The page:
Readers of Liberty & Law do not have to be convinced that you should not need to become a licensed funeral director to sell a box. And you will remember IJ persuaded the 5th and 6th U.S. Circuit Courts of Appeals of that same thing when they struck down similar restrictions on casket sales in Louisiana and Tennessee. Now we are bringing those victories to Alabama with Shelia Champion, owner of The Good Earth Burial Ground in Hazel Green, Alabama.
The Good Earth is a “green” cemetery—part of an emerging trend to make funerals more intimate, less expensive and more environmentally friendly. The Good Earth is a wild, untended forest; Shelia will only allow burial in biodegradable caskets or shrouds and allows embalming only with non-toxic, biodegradable chemicals. She also encourages families to be more involved in the burial process and provides guidance on home funerals. The Good Earth is both a modest means to supplement Shelia’s retirement income and a meaningful way for her to serve the community.
But of course, it would not be an IJ case if there were not someone in government standing in this entrepreneur’s way. Shelia’s caskets are literally cardboard boxes, her urns could be made of cornstarch and her shrouds might be quilts. But under Alabama law, it is a crime for anyone other than a licensed funeral director to sell any of these things. Alabama forces entrepreneurs like Shelia to spend years of their lives and thousands of dollars to get a funeral director’s license or face one year in jail and up to $6,000 in fines—just for selling a box.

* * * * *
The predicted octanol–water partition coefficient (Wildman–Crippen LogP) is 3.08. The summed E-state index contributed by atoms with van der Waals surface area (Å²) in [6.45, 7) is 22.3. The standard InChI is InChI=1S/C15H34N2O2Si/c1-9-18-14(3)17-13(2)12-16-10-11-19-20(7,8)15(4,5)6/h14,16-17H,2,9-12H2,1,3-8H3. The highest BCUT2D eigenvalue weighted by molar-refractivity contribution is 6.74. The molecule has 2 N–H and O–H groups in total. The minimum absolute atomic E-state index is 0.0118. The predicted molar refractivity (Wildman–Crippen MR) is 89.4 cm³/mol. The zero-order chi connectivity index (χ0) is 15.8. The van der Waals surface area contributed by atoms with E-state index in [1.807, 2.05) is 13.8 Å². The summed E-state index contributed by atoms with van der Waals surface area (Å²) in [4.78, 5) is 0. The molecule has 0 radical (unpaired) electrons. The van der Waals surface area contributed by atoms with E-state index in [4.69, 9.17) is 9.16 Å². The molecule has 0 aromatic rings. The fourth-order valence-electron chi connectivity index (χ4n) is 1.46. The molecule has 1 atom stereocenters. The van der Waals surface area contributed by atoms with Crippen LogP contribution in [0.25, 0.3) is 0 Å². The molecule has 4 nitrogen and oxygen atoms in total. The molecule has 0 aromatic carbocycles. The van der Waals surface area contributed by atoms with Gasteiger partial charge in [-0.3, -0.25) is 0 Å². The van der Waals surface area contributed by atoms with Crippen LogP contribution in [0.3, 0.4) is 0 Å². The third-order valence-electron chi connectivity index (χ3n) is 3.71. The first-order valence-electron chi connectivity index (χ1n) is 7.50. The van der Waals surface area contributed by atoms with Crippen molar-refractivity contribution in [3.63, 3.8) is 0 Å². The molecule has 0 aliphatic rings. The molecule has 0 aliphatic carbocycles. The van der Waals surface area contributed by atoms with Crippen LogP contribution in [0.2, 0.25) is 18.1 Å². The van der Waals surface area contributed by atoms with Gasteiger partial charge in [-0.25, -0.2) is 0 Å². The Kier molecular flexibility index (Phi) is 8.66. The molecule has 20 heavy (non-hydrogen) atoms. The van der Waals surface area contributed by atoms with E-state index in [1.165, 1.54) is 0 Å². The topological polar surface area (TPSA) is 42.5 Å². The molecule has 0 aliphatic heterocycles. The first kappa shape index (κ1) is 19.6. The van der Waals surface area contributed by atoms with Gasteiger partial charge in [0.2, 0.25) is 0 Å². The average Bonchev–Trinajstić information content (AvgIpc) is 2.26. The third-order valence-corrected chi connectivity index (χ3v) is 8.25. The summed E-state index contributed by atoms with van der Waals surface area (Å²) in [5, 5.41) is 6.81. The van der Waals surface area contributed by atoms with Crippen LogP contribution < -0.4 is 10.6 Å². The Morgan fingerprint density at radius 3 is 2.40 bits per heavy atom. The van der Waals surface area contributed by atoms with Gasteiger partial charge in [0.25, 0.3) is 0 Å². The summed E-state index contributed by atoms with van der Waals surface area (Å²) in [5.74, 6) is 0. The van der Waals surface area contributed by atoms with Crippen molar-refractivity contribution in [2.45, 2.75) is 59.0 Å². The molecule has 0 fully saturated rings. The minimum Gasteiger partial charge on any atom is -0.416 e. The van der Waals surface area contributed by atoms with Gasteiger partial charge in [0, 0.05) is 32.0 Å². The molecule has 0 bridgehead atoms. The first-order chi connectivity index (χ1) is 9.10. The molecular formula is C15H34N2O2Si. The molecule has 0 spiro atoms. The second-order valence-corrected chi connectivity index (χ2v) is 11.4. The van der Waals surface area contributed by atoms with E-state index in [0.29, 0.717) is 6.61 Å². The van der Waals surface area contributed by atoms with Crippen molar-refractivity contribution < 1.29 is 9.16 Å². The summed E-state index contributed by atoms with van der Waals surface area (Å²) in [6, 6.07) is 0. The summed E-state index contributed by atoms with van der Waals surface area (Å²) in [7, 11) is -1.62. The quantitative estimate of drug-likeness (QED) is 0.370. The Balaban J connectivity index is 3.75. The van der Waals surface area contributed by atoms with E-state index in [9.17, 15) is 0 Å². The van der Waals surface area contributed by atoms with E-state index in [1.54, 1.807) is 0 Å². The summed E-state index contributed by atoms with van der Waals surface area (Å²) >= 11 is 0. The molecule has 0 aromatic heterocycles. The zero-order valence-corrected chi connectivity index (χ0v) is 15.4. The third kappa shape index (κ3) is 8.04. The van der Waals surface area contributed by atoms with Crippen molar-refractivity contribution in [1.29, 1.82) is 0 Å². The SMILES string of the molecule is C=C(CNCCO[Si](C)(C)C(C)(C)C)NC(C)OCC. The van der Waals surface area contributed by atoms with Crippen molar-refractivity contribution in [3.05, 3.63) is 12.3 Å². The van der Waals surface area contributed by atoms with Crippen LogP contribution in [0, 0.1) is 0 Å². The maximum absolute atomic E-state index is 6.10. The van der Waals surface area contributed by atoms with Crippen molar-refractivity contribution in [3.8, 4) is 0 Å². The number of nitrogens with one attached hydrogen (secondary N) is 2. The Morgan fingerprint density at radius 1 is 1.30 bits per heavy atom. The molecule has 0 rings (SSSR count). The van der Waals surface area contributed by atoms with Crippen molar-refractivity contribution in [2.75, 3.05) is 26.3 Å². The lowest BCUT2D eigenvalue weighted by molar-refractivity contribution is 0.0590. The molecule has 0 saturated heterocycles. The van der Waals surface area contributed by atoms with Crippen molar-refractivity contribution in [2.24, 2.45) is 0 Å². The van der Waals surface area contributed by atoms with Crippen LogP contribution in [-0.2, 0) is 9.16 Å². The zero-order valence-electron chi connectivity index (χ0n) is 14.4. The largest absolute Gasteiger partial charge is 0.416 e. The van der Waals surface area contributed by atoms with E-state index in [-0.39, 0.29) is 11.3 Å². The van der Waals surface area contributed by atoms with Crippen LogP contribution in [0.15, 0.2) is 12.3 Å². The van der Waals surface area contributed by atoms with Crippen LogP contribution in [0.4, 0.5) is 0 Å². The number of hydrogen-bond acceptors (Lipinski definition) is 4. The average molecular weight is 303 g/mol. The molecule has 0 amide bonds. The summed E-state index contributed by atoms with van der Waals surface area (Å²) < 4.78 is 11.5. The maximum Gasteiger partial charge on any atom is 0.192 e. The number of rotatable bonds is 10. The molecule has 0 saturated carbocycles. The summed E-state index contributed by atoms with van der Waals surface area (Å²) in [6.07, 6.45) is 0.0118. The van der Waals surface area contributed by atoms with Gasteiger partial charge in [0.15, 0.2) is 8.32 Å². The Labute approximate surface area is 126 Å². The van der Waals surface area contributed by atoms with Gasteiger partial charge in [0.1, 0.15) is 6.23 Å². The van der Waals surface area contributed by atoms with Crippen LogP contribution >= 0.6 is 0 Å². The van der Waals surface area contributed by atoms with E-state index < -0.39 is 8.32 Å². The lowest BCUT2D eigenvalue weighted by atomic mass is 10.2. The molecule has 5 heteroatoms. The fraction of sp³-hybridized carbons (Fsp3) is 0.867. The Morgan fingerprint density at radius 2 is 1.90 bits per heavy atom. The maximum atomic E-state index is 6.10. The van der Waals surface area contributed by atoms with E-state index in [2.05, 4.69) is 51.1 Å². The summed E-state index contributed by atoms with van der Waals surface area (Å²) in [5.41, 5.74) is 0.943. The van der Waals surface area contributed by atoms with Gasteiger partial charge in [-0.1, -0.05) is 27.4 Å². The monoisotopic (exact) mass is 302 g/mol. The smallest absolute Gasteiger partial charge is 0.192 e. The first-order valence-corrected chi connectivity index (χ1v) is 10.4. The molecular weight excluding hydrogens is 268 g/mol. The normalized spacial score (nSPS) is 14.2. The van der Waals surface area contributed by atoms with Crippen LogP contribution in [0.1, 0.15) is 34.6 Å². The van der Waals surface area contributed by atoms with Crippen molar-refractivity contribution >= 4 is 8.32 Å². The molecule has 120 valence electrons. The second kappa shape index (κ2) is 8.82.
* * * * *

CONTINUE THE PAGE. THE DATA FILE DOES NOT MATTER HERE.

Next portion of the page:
Alabama’s casket-sales restriction exists for one reason only: to protect licensed funeral directors from competition. Shelia’s inexpensive, environmentally simple approach to end-of-life planning is a threat to the funeral industry status quo. Innovation requires the freedom to think outside the box—or, in Shelia’s case, to make that box affordable and biodegradable.
The government cannot restrict entrepreneurs’ right to make an honest living just to protect the private financial interests of a privileged few. There is stark disagreement among the federal courts about whether this sort of protectionism is constitutional.
That is why this case is about more than caskets. This case is a part of IJ’s long-term effort to present that issue in federal and state courts across the U.S. Our ultimate objective is to put the question of economic protectionism before the U.S. Supreme Court. A casket may be just a box, but the fight for economic liberty will vindicate the rights of all entrepreneurs.
Renée Flaherty is an IJ attorney.